S believes that p iff S prefers as if p.

Well, I don’t quite know what it is to prefer as if, but on any reasonable guess, this biconditional is hopeless. But F/M don’t settle for some of the obvious things one might be tempted to say here (I believe some things that I prefer are false, I believe some things but my preference orderings can easily fail to conform to my beliefs, etc.), preferring instead to try to argue for a particular construal of preference-as-if, and then using that construal to argue against the above proposal. Sounds fine, except I can’t make sense of the argument.

The argument goes like this: start with the account of “rational to prefer as if”, given above. They then say,

If we subtract ‘rational to’ from ‘prefer as if p’, what do we get? This: for all A and B one prefers A to B iff it is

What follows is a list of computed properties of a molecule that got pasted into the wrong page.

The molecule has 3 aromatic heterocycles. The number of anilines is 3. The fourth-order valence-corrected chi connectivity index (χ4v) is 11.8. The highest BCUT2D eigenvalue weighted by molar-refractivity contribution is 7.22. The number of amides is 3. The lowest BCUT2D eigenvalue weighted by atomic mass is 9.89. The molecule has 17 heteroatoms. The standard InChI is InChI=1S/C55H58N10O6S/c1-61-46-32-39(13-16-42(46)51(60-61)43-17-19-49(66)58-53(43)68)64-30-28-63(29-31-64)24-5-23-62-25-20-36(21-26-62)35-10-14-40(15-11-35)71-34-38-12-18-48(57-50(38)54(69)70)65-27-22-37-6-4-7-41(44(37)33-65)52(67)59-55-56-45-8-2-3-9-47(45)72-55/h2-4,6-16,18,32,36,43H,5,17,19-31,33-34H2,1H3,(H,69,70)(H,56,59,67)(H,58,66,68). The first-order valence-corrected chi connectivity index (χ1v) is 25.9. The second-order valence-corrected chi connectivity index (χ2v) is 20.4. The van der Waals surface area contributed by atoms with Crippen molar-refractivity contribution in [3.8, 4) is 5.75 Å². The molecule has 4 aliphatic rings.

rationalto prefer A&p to B&p. That’s what preferring as if p is. It is a partially normative state.

But that’s not right. They dropped not only the ‘rational to’ from ‘prefer as if p’, they also dropped one of the rationality operators on preferences inside the right side of the formula. That is, the original formula has three rationality operators, and when simplified, has this structure:

R(X) iff for all A,B(R(Y) iff R(Z)).

Only the first R operator governs the phrase ‘prefer as if p’, so if that’s all we drop, we get:

(X) iff for all A,B(R(Y) iff R(Z))

not:

(X) iff for all A,B((Y) iff R(Z))

Moreover, if we are going to drop rationality operators from both sides, why are we being selective about which one to drop from the right side? Why drop one rather than two? Why drop the left one rather than the right one? If we drop both, we get:

(X) iff for all A,B((Y) iff (Z))

In English, you prefer as if p iff (for all A and B, you prefer A to B iff you prefer A&p to B&p). But that’s not a partially normative notion, and doesn’t help explain the footnote example about thieving from John.